You've got it! Not sure where the corner turned in the MQG, although a comment from a friend last year makes me think she saw it coming.

skullymom said...

Well said.

I agree that most people in the guilds are very welcoming. However, there is a definite clique - especially in the LAMQG - that I feel want to be very exclusionary. It's very sad, because isn't that why they made their own quilt guild - because they didn't feel welcomed by traditional quilters?

Anne said...

When I read the comments of the judges, I was pretty confused. They didn't even try to give her anything positive at all, why didn't they simply "disqualify" the quilts and then keep their thoughts to themselves?
Almost all the winners were abstract as well as contemporary.
It's kind of like comparing The Pieta to contemporary abstract statue and saying that the Pieta sucks because it's not modern.
The results of this? Many of us who are not able to design our very own unique quilts and produce it and then quilt it with a unique pattern, well we will probably never submit a quilt to any show, ever.
And honestly, I'd love to see the last quilt that each of the judges made. :)

Little Miss Shabby said...

Love it Tracey!--I think our tastes in quilt design and fabric choices are pretty similar and I couldn't agree more!

Heidi Staples said...

Very well said. Things like this just leave me feeling deflated -- who wants to put themselves out there when you have to worry about this kind of pressure? It's the opposite of everything a community is supposed to be.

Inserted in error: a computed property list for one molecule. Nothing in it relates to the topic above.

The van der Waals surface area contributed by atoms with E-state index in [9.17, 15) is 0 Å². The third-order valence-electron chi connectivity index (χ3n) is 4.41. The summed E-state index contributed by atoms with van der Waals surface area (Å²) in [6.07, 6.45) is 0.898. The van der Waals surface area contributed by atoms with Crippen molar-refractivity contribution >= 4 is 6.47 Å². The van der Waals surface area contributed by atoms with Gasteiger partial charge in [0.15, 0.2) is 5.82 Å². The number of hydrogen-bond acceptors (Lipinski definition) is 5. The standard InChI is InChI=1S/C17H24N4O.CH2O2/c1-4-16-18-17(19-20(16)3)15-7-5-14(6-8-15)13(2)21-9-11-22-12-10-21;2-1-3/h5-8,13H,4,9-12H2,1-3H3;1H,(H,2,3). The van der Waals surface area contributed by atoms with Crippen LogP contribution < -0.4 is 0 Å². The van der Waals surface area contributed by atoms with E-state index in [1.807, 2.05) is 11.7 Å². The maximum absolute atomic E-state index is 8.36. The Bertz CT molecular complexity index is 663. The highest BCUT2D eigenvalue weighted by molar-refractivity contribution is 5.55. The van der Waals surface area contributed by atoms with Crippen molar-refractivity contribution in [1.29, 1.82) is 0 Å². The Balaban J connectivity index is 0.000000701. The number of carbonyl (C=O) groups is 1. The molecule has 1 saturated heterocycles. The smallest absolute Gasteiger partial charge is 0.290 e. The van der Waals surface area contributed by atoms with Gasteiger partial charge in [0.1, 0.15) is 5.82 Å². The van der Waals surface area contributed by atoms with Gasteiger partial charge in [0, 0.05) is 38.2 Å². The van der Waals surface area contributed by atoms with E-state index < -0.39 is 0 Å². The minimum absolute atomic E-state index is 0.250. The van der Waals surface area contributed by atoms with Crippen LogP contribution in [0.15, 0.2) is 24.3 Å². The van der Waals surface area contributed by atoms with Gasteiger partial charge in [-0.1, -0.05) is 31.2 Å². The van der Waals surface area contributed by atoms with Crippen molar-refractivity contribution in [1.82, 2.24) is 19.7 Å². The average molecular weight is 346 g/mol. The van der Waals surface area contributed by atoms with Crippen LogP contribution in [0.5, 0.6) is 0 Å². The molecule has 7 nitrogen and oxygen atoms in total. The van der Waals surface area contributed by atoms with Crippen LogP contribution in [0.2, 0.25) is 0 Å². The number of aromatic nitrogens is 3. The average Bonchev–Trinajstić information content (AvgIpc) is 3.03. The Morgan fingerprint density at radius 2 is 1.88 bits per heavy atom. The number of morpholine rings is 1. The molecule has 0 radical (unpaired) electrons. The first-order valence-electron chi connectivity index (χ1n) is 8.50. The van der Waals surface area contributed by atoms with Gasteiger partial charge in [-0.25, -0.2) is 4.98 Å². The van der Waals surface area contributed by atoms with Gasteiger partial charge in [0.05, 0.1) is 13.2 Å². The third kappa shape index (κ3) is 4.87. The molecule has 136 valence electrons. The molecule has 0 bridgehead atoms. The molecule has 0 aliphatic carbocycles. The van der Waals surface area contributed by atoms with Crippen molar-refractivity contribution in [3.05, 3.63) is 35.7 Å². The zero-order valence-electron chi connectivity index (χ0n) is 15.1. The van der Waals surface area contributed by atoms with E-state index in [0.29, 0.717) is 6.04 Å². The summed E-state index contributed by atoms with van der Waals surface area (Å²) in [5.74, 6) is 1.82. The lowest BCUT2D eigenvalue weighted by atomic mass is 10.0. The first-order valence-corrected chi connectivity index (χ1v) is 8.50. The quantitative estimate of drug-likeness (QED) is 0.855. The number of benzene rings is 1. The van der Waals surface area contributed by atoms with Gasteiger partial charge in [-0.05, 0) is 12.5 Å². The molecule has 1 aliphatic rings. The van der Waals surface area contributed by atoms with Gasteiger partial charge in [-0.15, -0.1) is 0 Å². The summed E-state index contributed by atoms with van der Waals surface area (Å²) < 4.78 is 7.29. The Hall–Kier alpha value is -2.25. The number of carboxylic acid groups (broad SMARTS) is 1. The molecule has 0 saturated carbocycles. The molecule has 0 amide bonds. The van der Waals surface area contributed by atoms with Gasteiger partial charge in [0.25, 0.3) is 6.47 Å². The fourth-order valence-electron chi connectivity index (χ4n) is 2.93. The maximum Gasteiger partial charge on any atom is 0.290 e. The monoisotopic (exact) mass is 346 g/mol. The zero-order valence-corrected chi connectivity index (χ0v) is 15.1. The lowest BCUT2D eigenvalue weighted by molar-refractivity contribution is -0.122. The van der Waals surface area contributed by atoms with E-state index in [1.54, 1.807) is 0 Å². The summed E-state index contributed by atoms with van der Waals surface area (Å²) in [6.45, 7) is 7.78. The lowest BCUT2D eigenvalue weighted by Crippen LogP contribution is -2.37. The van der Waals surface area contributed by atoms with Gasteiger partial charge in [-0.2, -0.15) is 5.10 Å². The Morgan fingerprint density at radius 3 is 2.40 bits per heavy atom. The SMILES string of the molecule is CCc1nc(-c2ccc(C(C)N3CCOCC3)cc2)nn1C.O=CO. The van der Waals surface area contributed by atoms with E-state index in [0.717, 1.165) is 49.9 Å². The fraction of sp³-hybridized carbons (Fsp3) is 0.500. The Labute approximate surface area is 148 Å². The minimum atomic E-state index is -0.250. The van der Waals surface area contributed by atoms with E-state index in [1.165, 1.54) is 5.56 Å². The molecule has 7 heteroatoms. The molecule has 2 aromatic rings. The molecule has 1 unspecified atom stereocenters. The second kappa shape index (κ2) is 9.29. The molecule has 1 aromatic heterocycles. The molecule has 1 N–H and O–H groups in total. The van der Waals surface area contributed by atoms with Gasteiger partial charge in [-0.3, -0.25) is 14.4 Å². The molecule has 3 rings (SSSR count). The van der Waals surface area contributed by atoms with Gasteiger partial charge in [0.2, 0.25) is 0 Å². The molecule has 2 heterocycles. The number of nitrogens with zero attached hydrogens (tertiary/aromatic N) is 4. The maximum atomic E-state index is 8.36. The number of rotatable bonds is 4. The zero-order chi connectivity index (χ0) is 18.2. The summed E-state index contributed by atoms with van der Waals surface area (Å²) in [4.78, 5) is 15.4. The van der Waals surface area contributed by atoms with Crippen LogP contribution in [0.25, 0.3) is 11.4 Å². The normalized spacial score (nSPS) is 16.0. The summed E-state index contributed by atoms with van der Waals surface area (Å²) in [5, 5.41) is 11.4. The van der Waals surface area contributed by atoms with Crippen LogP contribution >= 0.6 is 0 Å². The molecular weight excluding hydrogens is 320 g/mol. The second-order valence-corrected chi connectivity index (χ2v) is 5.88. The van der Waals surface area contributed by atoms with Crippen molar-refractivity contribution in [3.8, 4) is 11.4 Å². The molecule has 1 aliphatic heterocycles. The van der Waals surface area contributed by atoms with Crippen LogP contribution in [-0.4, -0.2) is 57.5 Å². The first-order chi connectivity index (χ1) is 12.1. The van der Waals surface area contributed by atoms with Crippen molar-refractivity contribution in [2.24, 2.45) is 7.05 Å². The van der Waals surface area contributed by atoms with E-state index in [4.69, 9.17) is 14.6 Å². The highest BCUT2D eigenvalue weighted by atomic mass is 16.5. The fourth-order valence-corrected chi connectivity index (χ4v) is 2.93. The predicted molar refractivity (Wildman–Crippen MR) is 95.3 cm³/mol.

Katie B said...

Oh, Tracey. You're such a good friend. Everyone needs a friend like you who will call someone out as a douchebag when necessary. :)

And well said. We just started a MQG where I am, and everyone has been really kind and open--I think part of modern quilting is not being tied down by a definition! It is an evolving thing, and I think it's kind of anything goes! We have one woman in our new guild who has been a member of a traditional guild for years, but she has never participated in the show & tell there because the other quilters are too judgmental. How sad is that?!? I hope that modern quilting can be as far from that as possible--we can appreciate all styles, fabric choices, and skill levels without being judgmental, don't you think?

Anna said...

Great post...thanks for sharing. I have really struggled with this idea since hearing how "Modern quilting" is defined by the MQG at QuiltCon. In my opinion, it is too narrow of a definition. I'm just going to continue to make what I love...to heck with the definition! Guess I am not a modern quilter and I guess I am also okay with that!

audrey said...

Great post! The winners I saw come from QuiltCon did not wow me in the least. No offense to the creators of these quilts but they're not my style and frankly I think that has a lot to do with quilt judging no matter the category.